To tell the UCI tale is to share the story of the great impact of its Latinx faculty, staff and students. Their achievements have made the university an intellectual and healthcare leader and forged it into the most popular University of California campus among the state’s Latinx high school graduates.
It’s home to Vicki Ruiz, a pioneer in Chicana/Latina studies who was awarded the National Humanities Medal by President Barack Obama, and to a pioneering medical school training program, PRIME-LC, that advances healthcare for America’s largest and fastest-growing cultural community. UCI’s Latinx faculty and students have won Pulitzer Prizes and Fulbright scholarships, and its alumni – such as Eloy Ortiz Oakley ’96, MBA ’99, the first Latino chancellor of California Community Colleges, the largest system of its type in the U.S. – continue to influence.
With myriad programs and activities focused on engendering success in this student population, UCI has become known as a Latinx-thriving campus, especially for those who are the first in their families to attend college. Last year, UCI earned federal designation as a Hispanic-serving institution, a rare accomplishment among the nation’s leading research universities. In recognition of Hispanic Heritage Month, Sept. 15 through Oct. 15, we’re highlighting a few members of the campus community who embody Latinx excellence.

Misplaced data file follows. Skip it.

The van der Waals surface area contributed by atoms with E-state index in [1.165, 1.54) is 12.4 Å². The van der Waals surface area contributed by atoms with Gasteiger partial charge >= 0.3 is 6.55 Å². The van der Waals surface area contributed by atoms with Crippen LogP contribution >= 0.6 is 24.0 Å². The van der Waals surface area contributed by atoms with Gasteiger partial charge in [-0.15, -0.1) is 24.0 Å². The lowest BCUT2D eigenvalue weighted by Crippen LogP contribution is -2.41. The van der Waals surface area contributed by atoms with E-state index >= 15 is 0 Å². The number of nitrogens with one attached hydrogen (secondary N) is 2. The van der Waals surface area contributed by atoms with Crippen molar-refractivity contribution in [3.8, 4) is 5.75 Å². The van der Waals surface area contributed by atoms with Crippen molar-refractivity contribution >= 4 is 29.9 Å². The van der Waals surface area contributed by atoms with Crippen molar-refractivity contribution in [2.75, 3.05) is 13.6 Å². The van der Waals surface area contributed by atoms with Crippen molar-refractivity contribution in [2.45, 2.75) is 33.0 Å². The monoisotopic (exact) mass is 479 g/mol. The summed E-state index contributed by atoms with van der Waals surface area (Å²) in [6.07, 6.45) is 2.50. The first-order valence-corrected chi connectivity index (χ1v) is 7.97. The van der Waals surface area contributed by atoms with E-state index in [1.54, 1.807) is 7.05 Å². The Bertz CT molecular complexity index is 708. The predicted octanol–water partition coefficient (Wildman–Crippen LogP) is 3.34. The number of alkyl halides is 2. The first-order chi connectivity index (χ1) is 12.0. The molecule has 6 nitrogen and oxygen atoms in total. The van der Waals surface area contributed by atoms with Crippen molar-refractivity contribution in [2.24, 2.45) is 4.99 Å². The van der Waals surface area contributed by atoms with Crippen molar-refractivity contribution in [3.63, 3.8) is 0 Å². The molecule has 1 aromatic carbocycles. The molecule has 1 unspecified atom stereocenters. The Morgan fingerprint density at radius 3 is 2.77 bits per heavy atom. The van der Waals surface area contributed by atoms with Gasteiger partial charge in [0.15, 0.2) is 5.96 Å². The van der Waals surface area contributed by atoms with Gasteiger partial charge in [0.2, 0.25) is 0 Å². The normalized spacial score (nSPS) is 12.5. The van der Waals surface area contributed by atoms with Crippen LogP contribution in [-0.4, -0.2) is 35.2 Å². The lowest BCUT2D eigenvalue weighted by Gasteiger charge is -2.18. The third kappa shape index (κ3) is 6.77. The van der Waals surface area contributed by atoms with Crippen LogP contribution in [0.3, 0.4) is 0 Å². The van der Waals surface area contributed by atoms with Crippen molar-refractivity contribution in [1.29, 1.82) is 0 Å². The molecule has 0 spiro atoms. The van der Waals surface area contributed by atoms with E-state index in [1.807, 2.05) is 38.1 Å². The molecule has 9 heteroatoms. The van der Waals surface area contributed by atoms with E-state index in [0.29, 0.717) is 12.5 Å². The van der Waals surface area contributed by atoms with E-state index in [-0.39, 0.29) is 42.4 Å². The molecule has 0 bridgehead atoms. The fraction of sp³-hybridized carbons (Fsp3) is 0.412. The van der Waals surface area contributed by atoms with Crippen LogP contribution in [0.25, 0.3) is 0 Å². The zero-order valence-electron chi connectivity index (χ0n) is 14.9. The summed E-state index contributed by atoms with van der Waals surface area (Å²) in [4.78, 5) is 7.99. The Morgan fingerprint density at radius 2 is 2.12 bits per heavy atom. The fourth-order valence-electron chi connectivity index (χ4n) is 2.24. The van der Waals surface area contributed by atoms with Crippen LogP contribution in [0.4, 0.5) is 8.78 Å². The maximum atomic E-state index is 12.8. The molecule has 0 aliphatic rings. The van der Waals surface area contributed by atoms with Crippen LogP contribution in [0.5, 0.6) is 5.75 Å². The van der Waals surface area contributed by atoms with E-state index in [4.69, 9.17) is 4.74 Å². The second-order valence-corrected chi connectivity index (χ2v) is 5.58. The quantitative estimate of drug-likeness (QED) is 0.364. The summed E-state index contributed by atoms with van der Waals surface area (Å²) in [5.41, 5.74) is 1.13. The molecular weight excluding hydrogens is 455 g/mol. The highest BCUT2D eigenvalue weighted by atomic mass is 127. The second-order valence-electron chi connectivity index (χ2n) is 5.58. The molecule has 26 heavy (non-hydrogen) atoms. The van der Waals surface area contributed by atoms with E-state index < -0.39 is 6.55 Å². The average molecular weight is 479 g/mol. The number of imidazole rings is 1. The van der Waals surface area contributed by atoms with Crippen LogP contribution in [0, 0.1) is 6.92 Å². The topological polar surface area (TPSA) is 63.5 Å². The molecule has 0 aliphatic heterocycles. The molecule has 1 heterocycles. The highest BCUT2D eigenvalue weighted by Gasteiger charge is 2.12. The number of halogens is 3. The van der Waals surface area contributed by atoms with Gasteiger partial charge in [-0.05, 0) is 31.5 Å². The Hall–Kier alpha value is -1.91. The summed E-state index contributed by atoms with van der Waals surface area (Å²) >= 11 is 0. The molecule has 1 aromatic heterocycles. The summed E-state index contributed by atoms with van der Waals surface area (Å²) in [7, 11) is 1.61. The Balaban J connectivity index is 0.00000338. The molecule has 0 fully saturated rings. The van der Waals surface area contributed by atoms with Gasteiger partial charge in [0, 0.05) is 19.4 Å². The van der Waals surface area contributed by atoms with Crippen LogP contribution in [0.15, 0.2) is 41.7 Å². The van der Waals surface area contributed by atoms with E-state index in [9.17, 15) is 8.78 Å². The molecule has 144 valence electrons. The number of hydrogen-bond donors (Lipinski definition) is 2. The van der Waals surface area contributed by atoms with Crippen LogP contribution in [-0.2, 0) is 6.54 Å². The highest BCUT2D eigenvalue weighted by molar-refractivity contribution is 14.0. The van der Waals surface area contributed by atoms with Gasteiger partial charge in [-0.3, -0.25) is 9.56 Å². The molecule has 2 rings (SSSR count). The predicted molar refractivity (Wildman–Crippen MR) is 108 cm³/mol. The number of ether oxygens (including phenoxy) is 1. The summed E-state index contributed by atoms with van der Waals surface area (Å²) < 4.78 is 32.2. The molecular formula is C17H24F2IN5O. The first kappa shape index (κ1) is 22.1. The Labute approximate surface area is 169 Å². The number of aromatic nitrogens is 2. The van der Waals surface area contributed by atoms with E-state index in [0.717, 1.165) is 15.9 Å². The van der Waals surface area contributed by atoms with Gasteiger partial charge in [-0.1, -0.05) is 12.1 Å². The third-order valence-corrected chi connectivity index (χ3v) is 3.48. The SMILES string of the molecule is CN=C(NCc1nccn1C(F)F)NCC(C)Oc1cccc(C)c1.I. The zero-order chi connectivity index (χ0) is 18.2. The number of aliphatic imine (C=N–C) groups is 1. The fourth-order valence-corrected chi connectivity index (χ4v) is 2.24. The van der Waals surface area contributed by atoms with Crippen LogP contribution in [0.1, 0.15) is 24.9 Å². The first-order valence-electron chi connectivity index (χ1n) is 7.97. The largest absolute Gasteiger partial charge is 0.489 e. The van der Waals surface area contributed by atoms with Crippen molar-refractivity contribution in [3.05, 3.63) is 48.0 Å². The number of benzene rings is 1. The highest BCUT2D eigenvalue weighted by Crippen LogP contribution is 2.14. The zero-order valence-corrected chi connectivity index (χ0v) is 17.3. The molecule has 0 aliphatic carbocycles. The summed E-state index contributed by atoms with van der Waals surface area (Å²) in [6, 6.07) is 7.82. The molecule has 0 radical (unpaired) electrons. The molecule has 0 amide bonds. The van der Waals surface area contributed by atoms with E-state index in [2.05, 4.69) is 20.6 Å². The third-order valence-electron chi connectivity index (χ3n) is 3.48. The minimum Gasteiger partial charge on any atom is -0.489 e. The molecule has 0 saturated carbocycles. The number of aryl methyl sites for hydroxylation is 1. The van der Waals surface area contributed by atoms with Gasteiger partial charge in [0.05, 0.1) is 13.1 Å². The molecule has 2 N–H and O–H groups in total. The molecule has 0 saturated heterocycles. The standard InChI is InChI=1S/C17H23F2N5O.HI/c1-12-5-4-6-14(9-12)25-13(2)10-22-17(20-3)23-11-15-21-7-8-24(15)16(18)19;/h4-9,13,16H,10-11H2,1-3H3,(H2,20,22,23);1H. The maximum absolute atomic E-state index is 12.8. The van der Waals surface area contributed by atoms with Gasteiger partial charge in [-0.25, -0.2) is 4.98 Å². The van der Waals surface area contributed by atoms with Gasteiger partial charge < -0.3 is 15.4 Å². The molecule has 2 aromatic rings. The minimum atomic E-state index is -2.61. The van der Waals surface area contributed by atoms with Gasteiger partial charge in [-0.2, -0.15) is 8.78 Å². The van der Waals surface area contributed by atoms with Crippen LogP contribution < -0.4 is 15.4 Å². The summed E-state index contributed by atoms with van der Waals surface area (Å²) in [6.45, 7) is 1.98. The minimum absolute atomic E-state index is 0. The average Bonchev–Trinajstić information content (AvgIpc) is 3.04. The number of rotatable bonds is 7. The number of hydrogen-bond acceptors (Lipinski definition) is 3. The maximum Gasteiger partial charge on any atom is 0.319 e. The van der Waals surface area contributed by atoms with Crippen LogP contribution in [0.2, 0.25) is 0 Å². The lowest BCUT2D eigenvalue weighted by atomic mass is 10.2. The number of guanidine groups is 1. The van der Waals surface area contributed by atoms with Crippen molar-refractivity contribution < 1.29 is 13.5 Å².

Associate professor of Chicano/Latino studies and in PRIME-LC
Noteworthy achievements include: Principal investigator in the Culture, Relationships and Health Lab at UCI; associate editor of the Journal of Family Psychology and consulting editor for Emotion and Cultural Diversity & Ethnic Minority Psychology; recipient of the 2017 UCI Inclusive Excellence Spirit Award
Quote: “Latinos are among California’s most medically underserved groups. The Chicano/Latino studies classes that are part of the PRIME-LC program help students recognize the distinct context and needs of Latino patients. That knowledge contributes to effective physicians who are more likely to understand their patients. It also helps build physician-advocate leaders who can help bring about a healthcare system that is humane and attuned to cultural strengths as well as the health-harming consequences of societal disadvantage.”
Senior in nursing science
Noteworthy achievements include: Former member of women’s soccer team at UCI; SAGE Scholars ambassador for two academic years; care ambassador and translator at St. Francis Medical Center in Lynwood; current intern at Edwards Lifesciences
Quote: “When I was in community college, I was offered the opportunity to go to elementary schools and incorporate math into certain drills involving soccer. I enjoyed watching the kids have fun but also being able to incorporate math into something they love. Being a transfer student, as well as part of SAGE Scholars, has opened up my mind to what I want to do in the future, so now I’m thinking about being a mentor in my career. I also want to volunteer in clinics in low-income communities once I’m a nurse. I want to give back just as SAGE Scholars has done for me.”
Teaching professor and associate dean of undergraduate studies in the School of Social Sciences